Finally, there are a number of practical problems with allowing increasing numbers of AI works to co-exist with human works. It is possible that public domain AI works will result in some creators to go out of business, as they cannot compete with free works. Stock photography, jingles, music, journalistic pieces, all of these could be affected by increasingly sophisticated AI. One could argue that the world will not miss armies of jingle composers, but many musicians make a living from this type of work.

Moreover, I do not think that people have really thought about the practical implications for copyright. Copyright has no registration, so a work is assumed to be protected if it meets the requirements. This assumption is often recognised by everyone, and it is not usually tested in court unless there is a conflict. The increasing sophistication of AI works will mean that there will be growing doubt as to the legitimate origin of works. Is this music created by a human or by an AI? How could you tell?

Concluding, I think that this topic will continue to generate a lot of interest. I believe that there is a good case to be made as to either provide protection through a norm similar to section 9(3) CDPA, or to go for a sui generis right. I strongly believe that commercial pressure will push us in one of these directions.


3 Comments

Andy J · September 29, 2019 at 4:21 pm

Andres,

Let me start by saying that I haven’t read either your paper or WIPO article and so apologies in advance if you have addressed my points elsewhere.

The section 9(3) approach is fine for the current generation of artificially ‘assisted’ works, where the human facilitator really does set up the conditions (algorithms etc) which lead (pretty much directly) to the end result. But true AI is not not like that; because the AI machine learns significantly from its own experience, its output is truly unpredictable from the human perspective. Thus the chasm between the human input and the AI output is too great to say there is any creative input by the human. It would rather like saying that the first grade teacher who taught George Bernard Shaw to write should own copyright in all his works.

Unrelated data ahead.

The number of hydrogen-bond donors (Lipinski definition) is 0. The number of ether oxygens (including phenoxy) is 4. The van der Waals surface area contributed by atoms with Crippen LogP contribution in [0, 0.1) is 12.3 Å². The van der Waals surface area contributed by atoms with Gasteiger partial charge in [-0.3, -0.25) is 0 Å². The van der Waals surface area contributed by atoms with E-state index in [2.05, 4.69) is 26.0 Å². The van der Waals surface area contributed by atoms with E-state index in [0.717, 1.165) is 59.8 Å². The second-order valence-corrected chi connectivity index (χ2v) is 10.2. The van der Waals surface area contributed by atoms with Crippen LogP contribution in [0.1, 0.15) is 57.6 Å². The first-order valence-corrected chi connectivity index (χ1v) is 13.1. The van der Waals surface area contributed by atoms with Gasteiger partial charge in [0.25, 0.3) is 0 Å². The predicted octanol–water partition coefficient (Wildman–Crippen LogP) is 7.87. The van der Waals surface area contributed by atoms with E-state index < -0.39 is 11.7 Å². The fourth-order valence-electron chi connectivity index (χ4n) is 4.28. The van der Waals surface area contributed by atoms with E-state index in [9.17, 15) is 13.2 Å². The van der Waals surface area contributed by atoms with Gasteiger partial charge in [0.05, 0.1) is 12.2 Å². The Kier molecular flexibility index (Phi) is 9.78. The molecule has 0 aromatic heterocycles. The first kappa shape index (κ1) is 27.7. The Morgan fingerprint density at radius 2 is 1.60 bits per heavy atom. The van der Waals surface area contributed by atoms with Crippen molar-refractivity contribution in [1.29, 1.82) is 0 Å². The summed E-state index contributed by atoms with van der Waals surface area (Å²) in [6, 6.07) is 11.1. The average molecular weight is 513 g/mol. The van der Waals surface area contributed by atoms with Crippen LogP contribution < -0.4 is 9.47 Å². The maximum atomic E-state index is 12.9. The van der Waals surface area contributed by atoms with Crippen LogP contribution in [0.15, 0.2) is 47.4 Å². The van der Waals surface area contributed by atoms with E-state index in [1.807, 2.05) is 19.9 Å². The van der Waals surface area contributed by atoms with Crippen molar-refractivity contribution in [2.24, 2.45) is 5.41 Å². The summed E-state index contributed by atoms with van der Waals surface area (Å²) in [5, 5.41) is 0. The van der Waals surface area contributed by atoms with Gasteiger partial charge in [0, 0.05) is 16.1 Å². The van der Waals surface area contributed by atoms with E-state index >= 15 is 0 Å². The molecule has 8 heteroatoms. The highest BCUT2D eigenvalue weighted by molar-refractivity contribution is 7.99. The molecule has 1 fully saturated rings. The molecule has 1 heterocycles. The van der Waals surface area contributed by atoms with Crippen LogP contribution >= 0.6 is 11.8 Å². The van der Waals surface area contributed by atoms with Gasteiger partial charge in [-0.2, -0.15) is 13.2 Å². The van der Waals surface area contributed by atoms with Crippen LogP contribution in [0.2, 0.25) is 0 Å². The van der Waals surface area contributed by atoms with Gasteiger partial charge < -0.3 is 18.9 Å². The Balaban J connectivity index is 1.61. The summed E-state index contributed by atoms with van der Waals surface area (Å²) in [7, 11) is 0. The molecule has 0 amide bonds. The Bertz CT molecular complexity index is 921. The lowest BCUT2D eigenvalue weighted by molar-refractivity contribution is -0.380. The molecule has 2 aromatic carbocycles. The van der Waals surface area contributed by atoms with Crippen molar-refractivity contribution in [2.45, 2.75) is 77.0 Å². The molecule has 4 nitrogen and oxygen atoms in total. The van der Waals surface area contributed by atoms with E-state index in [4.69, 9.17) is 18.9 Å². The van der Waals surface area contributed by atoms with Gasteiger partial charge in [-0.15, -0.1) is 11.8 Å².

The sweat of the brow approach points us to the third option you mentioned, namely a sui generis right which recognises any financial investment and which, like database right, design right or patent, should have a fixed, short term (compared to copyright) of protection sufficient to recoup any investment.

You make the point that legal persons can own copyright, but I know of no jurisdiction in which a legal person is referred to as the author in the sense that Berne or the WCT uses the term. Corporate ownership of rights and the use of an appropriate fixed term of protection as applied in the USA is a sensible altenative to basing the term of protection on the llifetime of an often anonymous human facilitator, as Section 9(3) CDPA does.

Just because the output from an AI machine may have similar aesthetic features to a similar work produced entirley by a human, does not automatically mean we should unswervingly approach the issue of how to ensure that the owner of the machine can benefit financially as if it was a question only answerable by copyright law.

‘Should there be copyright protection for artificial intelligence works?’ | Private Law Theory - Obligations, property, legal theory · September 27, 2019 at 6:22 am

[…] “It’s been a while since I have written about AI and copyright, although I have been presenting about it quite a lot. I wrote a paper entitled ‘Do Androids Dream of Electric Copyright?’ in 2017, and then a shorter version for WIPO Magazine (it’s sobering how many more people cite the shorter version than the academic paper, but I digress). TL;DR version of the paper, I go through the way in which various jurisdictions deal with works generated by artificial intelligence, and I conclude that the best option is how the UK handles them … (more) […]